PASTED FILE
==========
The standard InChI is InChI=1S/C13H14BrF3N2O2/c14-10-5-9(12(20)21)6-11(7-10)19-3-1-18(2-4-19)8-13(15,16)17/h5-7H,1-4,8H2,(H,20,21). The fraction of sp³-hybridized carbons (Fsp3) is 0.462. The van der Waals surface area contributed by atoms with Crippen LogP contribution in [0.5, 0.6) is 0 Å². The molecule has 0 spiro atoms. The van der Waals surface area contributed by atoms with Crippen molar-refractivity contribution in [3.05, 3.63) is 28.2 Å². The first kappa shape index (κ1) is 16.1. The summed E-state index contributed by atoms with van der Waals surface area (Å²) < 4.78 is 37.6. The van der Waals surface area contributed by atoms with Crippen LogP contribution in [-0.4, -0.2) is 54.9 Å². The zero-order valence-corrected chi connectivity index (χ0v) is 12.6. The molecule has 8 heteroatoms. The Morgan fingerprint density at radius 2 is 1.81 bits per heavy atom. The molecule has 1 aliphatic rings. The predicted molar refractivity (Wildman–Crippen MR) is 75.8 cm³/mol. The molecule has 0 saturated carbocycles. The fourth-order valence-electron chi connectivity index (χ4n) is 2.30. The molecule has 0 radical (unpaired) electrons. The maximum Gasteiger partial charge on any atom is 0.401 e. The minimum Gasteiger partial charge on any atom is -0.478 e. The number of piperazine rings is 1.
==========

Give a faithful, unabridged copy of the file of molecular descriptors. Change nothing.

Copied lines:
The standard InChI is InChI=1S/C13H14BrF3N2O2/c14-10-5-9(12(20)21)6-11(7-10)19-3-1-18(2-4-19)8-13(15,16)17/h5-7H,1-4,8H2,(H,20,21). The fraction of sp³-hybridized carbons (Fsp3) is 0.462. The van der Waals surface area contributed by atoms with Crippen LogP contribution in [0.5, 0.6) is 0 Å². The molecule has 0 spiro atoms. The van der Waals surface area contributed by atoms with Crippen molar-refractivity contribution in [3.05, 3.63) is 28.2 Å². The first kappa shape index (κ1) is 16.1. The summed E-state index contributed by atoms with van der Waals surface area (Å²) < 4.78 is 37.6. The van der Waals surface area contributed by atoms with Crippen LogP contribution in [-0.4, -0.2) is 54.9 Å². The zero-order valence-corrected chi connectivity index (χ0v) is 12.6. The molecule has 8 heteroatoms. The Morgan fingerprint density at radius 2 is 1.81 bits per heavy atom. The molecule has 1 aliphatic rings. The predicted molar refractivity (Wildman–Crippen MR) is 75.8 cm³/mol. The molecule has 0 saturated carbocycles. The fourth-order valence-electron chi connectivity index (χ4n) is 2.30. The molecule has 0 radical (unpaired) electrons. The maximum Gasteiger partial charge on any atom is 0.401 e. The minimum Gasteiger partial charge on any atom is -0.478 e. The number of piperazine rings is 1.